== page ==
occasional GNU-related news
Some pre-release checks for GNU packages
Here’s a list of pre-release checks I’ve found useful over the years. Most of them should apply to any package, but they’ve been used for a C library (“libfoo” in the examples below, with exported header files foo/*.h and source files src/*.c).
- Make sure all internal functions are static, and all exported functions & variables prefixed with foo_ or FOO_. Here’s a command for checking this:
nm -A -g -P *.a | perl -a -n -e 'print if $F !~ /foo_/ && $F ne "U"'
- Make sure config.h is used consistently – it should be present in source files, but not in any exported headers.
grep config.h foo/*.h --- shouldn't match anything grep -L config.h src/*.c --- gives files not using config.h
- Make a master header file of all exported headers and try compiling it to test for conflicts between different header files.
cat foo/*.h > tmp.c gcc tmp.c
- Check that the library passes “make check” with various options. Some good ones are:
-O3 -mfpmath=sse -msse2 -funsigned-char (to simulate Power/ARM) -std=c89 -ansi -pedantic (now that GCC uses c99 by default instead of c89)
- Test with valgrind. You can run all the tests under valgrind with the TESTS_ENVIRONMENT variable
$ TESTS_ENVIRONMENT="valgrind --tool=memcheck" make check
This only works if configure was run with –disable-shared, because otherwise the shared library libtool shell-scripts themselves are run under valgrind.
Regarding memory leaks, the GNU coding standards say “Memory leak detectors such as valgrind can be useful, but don’t complicate a program merely to avoid their false alarms. For example, if memory is used until just before a process exits, don’t free it simply to silence a leak detector.”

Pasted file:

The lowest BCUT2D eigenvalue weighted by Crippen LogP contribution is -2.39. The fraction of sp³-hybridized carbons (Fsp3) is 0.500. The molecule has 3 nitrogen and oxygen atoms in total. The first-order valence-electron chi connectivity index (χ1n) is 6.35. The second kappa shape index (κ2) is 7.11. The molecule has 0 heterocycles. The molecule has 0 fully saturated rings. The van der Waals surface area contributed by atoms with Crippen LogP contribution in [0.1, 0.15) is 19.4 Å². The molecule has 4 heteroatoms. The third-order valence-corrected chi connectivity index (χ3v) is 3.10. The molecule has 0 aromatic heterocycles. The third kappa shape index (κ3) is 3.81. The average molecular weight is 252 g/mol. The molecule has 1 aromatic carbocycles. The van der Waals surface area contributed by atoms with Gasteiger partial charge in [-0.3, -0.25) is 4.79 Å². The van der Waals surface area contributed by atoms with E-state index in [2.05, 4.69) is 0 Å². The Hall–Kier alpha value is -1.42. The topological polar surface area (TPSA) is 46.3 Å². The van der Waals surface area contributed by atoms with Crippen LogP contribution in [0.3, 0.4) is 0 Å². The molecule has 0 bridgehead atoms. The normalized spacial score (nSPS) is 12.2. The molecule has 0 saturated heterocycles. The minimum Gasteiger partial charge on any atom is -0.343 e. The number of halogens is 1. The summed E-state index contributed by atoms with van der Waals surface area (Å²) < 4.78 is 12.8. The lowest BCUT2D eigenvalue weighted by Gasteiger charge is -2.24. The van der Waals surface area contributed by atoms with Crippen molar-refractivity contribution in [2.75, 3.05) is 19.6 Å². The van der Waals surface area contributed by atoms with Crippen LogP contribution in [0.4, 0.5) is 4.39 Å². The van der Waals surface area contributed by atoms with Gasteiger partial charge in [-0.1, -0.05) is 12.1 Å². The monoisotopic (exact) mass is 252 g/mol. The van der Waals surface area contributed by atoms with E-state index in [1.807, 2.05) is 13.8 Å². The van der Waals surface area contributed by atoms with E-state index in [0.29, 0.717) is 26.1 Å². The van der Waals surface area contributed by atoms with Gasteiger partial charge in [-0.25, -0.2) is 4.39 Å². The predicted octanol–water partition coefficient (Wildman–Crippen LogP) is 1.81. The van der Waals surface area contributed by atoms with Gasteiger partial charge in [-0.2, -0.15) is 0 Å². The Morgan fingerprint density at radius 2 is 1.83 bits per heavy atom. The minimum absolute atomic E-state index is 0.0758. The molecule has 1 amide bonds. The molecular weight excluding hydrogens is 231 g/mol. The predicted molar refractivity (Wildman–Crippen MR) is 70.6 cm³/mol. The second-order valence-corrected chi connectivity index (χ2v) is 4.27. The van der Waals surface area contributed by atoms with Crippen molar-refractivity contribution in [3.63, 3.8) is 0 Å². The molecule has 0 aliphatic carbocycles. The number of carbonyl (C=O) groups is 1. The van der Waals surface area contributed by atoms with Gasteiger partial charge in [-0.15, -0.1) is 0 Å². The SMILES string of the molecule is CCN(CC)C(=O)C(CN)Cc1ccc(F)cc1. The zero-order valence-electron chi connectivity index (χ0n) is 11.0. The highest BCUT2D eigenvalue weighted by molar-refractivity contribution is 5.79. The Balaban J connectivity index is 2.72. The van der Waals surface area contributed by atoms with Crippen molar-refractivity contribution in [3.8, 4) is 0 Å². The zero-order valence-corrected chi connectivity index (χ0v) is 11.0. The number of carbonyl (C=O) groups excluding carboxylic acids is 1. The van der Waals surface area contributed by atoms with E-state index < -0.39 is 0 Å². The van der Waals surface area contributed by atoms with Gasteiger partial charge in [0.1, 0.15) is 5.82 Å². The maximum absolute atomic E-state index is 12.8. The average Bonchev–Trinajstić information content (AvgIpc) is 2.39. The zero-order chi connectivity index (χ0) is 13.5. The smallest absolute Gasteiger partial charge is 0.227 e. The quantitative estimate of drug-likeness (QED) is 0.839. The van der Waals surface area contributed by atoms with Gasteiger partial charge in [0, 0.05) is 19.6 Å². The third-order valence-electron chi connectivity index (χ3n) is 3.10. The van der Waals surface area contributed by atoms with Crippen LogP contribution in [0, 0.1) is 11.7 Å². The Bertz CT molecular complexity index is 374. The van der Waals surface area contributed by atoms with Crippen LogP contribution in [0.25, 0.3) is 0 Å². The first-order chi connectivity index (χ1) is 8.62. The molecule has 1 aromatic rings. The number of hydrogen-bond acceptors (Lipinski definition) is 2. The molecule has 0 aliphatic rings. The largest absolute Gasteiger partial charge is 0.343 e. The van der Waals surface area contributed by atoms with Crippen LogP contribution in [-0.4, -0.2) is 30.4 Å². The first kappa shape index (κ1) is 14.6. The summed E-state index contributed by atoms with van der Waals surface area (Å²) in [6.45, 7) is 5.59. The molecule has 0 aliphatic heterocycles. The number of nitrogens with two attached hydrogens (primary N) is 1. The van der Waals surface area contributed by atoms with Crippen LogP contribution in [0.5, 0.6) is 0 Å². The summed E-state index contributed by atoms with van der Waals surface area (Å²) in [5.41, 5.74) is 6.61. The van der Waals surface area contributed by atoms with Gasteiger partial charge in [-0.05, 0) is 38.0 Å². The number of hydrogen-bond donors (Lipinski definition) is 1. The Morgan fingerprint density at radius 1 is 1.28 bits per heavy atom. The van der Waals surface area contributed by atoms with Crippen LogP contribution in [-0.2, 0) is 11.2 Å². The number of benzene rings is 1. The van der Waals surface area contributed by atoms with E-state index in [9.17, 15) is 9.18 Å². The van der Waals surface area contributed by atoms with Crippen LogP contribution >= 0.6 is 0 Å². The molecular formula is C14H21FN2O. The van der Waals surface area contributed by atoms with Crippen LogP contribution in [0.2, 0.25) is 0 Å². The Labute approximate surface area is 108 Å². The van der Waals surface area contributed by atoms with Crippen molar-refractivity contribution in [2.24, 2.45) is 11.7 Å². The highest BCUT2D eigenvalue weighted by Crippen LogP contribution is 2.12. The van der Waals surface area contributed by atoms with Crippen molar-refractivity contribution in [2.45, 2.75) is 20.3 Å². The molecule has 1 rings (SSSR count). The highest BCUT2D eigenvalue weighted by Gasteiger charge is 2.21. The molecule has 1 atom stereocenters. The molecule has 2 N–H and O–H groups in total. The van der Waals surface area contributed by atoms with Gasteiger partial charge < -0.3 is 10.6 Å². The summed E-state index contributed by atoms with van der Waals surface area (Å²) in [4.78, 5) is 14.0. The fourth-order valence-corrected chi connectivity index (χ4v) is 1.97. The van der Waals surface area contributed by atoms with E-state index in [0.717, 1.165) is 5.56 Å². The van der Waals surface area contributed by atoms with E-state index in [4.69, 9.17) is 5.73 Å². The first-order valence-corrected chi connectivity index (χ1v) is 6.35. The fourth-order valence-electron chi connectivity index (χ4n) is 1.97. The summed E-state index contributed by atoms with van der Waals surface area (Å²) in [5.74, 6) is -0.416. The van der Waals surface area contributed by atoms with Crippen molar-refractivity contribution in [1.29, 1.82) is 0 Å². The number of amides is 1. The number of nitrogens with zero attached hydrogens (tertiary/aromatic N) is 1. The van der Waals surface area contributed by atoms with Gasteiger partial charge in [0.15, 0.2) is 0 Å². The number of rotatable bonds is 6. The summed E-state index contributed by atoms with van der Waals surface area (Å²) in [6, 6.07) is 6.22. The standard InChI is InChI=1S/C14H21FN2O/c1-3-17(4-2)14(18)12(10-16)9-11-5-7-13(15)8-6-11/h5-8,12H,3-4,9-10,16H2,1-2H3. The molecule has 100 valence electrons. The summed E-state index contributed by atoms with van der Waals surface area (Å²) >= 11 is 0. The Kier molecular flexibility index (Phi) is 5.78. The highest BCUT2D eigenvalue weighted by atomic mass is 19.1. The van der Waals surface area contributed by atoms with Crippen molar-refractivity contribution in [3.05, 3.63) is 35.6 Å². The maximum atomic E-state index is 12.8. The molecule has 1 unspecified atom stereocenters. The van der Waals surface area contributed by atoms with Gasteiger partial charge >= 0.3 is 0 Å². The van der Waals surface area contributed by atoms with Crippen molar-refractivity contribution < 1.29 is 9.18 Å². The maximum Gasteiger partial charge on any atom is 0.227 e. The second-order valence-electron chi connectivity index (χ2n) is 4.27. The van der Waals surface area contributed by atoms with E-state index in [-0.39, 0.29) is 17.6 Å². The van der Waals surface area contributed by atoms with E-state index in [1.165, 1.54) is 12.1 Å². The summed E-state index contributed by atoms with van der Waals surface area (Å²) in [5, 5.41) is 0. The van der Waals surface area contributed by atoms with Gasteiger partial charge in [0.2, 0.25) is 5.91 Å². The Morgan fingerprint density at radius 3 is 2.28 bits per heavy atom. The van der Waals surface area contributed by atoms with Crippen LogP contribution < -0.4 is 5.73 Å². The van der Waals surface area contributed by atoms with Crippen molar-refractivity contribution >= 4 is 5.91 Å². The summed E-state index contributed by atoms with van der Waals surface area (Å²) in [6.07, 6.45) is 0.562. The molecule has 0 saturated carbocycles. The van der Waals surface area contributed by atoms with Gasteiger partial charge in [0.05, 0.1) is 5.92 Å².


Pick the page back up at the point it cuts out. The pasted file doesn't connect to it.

For libraries I’ve found it’s very helpful (actually, essential) to have a test suite that is leak-free. Then if any test program exits with memory still allocated it indicates a problem. This is how I have caught any memory leaks during development.
- Do make distcheck the local copy of install-sh provided by automake, in addition to /usr/bin/install. Depending on the end user’s environment, either of these could end up being used.
make distcheck # will use /usr/bin/install make distcheck INSTALL=$HOME/foo/install-sh # absolute location of install-sh
When you do “make install” yourself, it will probably use /usr/bin/install since that is present on GNU/Linux systems. If so, you would not detect any problem with the install-sh shipped in your package – for example, if it had got corrupted for some reason (e.g. a stray edit or in my case, after doing a repository conversion I somehow ended up with my working directory containing the first ever version of install-sh that was checked in – which dated from 1994 – it didn’t work properly on modern systems, but I never noticed that because I was always using /usr/bin/install).
- Try running the build and make check with a memory limit to be sure that excessive memory is not required to do the compilation.
ulimit -v 65536 # some reasonable memory limit make make check
- Check that the texinfo manual works for postscript/pdf
make dvi # or make pdf
It’s easy to miss a diagram or other texinput file that is needed by texi2dvi but not by makeinfo.